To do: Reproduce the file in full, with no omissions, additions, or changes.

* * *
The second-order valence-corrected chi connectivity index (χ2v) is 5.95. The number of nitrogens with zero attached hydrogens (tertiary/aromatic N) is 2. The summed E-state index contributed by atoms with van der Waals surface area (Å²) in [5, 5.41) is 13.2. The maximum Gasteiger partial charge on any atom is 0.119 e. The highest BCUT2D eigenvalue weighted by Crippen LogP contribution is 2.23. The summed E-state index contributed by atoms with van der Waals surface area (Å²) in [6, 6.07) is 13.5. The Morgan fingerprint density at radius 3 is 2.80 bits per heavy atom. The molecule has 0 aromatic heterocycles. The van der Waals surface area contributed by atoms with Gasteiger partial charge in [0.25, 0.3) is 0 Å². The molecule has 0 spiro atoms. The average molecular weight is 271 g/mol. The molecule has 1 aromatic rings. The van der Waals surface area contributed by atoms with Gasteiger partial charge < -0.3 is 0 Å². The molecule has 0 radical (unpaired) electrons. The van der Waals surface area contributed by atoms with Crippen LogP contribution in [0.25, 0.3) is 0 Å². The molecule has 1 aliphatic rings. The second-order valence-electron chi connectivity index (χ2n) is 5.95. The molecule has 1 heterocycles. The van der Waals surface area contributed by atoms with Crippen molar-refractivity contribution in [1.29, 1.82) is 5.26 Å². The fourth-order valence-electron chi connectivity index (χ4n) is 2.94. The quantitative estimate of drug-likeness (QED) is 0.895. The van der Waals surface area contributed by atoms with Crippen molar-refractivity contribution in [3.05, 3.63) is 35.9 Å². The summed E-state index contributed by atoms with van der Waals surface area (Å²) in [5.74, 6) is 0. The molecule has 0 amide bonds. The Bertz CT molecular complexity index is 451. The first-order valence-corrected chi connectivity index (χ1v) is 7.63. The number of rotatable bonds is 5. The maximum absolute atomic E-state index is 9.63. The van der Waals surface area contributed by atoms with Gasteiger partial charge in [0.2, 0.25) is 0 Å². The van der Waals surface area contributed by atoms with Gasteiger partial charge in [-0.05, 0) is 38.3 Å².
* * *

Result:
The second-order valence-corrected chi connectivity index (χ2v) is 5.95. The number of nitrogens with zero attached hydrogens (tertiary/aromatic N) is 2. The summed E-state index contributed by atoms with van der Waals surface area (Å²) in [5, 5.41) is 13.2. The maximum Gasteiger partial charge on any atom is 0.119 e. The highest BCUT2D eigenvalue weighted by Crippen LogP contribution is 2.23. The summed E-state index contributed by atoms with van der Waals surface area (Å²) in [6, 6.07) is 13.5. The Morgan fingerprint density at radius 3 is 2.80 bits per heavy atom. The molecule has 0 aromatic heterocycles. The van der Waals surface area contributed by atoms with Gasteiger partial charge in [0.25, 0.3) is 0 Å². The molecule has 0 spiro atoms. The average molecular weight is 271 g/mol. The molecule has 1 aromatic rings. The van der Waals surface area contributed by atoms with Gasteiger partial charge < -0.3 is 0 Å². The molecule has 0 radical (unpaired) electrons. The van der Waals surface area contributed by atoms with Crippen LogP contribution in [0.25, 0.3) is 0 Å². The molecule has 1 aliphatic rings. The second-order valence-electron chi connectivity index (χ2n) is 5.95. The molecule has 1 heterocycles. The van der Waals surface area contributed by atoms with Crippen molar-refractivity contribution in [1.29, 1.82) is 5.26 Å². The fourth-order valence-electron chi connectivity index (χ4n) is 2.94. The quantitative estimate of drug-likeness (QED) is 0.895. The van der Waals surface area contributed by atoms with Crippen molar-refractivity contribution in [3.05, 3.63) is 35.9 Å². The summed E-state index contributed by atoms with van der Waals surface area (Å²) in [5.74, 6) is 0. The molecule has 0 amide bonds. The Bertz CT molecular complexity index is 451. The first-order valence-corrected chi connectivity index (χ1v) is 7.63. The number of rotatable bonds is 5. The maximum absolute atomic E-state index is 9.63. The van der Waals surface area contributed by atoms with Gasteiger partial charge in [0.2, 0.25) is 0 Å². The van der Waals surface area contributed by atoms with Gasteiger partial charge in [-0.05, 0) is 38.3 Å².